Creative Industries

Red & Black Films

From shoestring budgets to blockbuster films
Red & Black Films

More than a decade ago, lead producer John Giwa-Amu and writer and director Caradog James turned their shared passion and creative sensibilities to an ultra-low budget idea.

Little White Lies – an adaptation of a work by Swanseabased playwright Helen Griffin, described by The Independent as “The Royal Family meets Nil by Mouth” – wound up in Variety’s top ten independent British movies of the year, as well as winning dozens of awards. Perhaps more importantly, it established the exceptional talents of Giwa-Amu and James, who are now one of the most respected pairings in the industry.

Supernatural horror Don’t Knock Twice and sci-fi thriller The Machine have since been critical and box office hits at festivals and in cinemas worldwide, partly set in motion by government funding.

“One of the things that enabled us to successfully close the finance on The Machine was Welsh Government’s funding award,” says Giwa-Amu.

“That gave us a lot of leverage. We’d only done one film and although it won a lot of awards we were quite green at the time. The seed of that backing for a production company like ours helped propel us into an area where we got our largest budget to date, of 100 times that first investment.”

Little White Lies originally made its name on ITV Wales, boosting Giwa Amu’s and James’s cause when they made funding bids. “What Welsh government do is really important for small companies,” says James, who remembers his early trips to Los Angeles to meet representatives from the likes of Universal, Paramount and Warner Bros.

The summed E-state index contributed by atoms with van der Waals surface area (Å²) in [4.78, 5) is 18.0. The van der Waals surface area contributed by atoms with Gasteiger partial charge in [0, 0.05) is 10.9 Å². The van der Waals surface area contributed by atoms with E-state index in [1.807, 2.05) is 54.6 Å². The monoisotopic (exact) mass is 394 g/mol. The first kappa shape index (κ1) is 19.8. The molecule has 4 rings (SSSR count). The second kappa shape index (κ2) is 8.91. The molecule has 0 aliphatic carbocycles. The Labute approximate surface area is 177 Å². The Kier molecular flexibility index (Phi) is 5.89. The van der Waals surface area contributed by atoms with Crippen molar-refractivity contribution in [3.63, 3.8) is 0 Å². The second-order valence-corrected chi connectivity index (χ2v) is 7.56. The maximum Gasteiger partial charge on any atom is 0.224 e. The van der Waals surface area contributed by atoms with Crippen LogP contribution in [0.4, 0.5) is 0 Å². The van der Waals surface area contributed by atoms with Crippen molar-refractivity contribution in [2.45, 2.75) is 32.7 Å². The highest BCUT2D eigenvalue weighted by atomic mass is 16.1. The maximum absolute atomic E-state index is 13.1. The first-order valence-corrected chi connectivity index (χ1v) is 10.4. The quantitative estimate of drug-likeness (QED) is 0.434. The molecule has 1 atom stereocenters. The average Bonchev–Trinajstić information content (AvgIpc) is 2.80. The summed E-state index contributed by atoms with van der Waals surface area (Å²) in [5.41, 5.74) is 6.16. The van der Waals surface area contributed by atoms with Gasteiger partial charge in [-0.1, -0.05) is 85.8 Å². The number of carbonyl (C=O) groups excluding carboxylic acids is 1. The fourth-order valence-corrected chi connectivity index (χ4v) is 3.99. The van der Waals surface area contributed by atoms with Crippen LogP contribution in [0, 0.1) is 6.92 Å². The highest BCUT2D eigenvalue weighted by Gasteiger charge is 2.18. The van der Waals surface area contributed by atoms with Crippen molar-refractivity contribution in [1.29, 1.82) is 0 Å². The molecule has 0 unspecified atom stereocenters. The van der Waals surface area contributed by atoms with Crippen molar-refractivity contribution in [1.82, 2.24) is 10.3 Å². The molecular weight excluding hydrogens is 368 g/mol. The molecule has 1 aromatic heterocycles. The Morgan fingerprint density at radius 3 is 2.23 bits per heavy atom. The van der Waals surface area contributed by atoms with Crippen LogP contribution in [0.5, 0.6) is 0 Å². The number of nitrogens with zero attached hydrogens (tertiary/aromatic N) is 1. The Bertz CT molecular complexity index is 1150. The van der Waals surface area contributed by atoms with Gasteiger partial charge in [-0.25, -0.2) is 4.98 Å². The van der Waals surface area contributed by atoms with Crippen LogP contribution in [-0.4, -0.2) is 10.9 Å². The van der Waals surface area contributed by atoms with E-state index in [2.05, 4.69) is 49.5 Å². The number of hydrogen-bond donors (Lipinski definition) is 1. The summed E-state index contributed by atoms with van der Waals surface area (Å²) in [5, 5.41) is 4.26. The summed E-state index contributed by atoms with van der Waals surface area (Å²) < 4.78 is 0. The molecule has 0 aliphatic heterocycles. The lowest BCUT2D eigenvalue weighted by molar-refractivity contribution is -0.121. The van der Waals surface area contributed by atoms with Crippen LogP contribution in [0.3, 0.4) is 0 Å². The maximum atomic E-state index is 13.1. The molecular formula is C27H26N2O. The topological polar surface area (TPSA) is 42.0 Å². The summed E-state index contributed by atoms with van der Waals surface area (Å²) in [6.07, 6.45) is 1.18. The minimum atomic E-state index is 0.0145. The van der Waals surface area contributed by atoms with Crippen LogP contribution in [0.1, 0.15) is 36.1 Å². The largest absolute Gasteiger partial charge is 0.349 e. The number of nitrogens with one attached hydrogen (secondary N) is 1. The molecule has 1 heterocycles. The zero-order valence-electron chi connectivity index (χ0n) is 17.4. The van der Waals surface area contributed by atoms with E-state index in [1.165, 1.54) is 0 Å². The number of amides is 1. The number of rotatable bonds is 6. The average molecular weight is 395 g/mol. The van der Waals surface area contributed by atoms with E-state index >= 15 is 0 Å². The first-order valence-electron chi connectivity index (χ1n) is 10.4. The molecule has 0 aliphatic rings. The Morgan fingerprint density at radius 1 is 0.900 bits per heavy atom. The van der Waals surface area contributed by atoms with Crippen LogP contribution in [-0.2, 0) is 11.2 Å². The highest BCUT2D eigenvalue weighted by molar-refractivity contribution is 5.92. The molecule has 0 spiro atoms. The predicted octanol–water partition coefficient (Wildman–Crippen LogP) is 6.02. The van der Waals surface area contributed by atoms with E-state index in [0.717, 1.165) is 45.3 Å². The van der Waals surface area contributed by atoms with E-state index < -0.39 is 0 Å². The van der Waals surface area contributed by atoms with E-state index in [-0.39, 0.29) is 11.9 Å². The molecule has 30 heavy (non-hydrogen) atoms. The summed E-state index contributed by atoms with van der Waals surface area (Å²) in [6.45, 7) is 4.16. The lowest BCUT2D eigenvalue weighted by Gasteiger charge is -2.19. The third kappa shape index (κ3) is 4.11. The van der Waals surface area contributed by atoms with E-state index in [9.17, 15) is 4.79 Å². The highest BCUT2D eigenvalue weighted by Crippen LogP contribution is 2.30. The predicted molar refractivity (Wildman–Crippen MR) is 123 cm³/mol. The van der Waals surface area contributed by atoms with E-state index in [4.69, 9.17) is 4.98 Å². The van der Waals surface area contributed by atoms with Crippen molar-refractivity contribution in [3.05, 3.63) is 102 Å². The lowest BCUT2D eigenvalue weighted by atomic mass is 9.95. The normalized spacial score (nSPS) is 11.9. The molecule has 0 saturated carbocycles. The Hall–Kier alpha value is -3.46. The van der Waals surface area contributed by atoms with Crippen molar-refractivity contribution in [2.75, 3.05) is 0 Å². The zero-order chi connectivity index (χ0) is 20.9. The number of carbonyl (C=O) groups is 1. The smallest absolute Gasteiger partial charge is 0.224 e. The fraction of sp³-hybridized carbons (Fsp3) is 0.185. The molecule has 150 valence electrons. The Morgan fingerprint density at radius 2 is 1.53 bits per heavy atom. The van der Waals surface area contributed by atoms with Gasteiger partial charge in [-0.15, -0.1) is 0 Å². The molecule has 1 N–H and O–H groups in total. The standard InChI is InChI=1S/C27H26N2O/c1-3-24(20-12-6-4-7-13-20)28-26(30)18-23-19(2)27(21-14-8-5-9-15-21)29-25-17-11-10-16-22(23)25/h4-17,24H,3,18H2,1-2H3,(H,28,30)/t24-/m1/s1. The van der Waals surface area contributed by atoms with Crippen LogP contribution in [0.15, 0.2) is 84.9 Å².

“It doesn’t always work out, but when it does it’s amazing. Sometimes these small amounts of money can be massively beneficial. It’s enabled us, as a production company, to be seen in a very different way internationally and throughout the world.”

The global stage is where these charismatic storytellers star, supported by Ffilm Cymru Wales and private investors.

They’ve shot scenes at Tythegston Court, the glorious Bridgend estate known as the Downton Abbey of Wales, but they’re just as comfortable giving cinematic transformations to industrial settings around Cardiff.

“A great part of film-making is what you can make people believe. The Machine was very beautiful and stylish, but a lot of it was filmed in a warehouse,” points out Giwa- Amu. “It’s the same with Don’t Knock Twice, in a sense.

“We built the witch’s house in the film right next to a vast, dilapidated steel works. It was such a unique-looking location that even if we had more money, I don’t think we could have done better for what was seen on screen.”

Giwa-Amu’s latest production, The Party, starring Timothy Spall, Kristin Scott Thomas and Cillian Murphy won two Evening Standard Awards in February for best actress and screenplay.

Later in the year they’ll be releasing Count Me In, a documentary about the world’s best rock drummers featuring the likes of Pink Floyd, Queen, The Foo Fighters and Massive Attack.

“Our focus is very much international – that’s where we’ve had the biggest success,” says Giwa-Amu. “We’re always looking for material that doesn’t just play in the UK or Wales. We see our competition as the world.”

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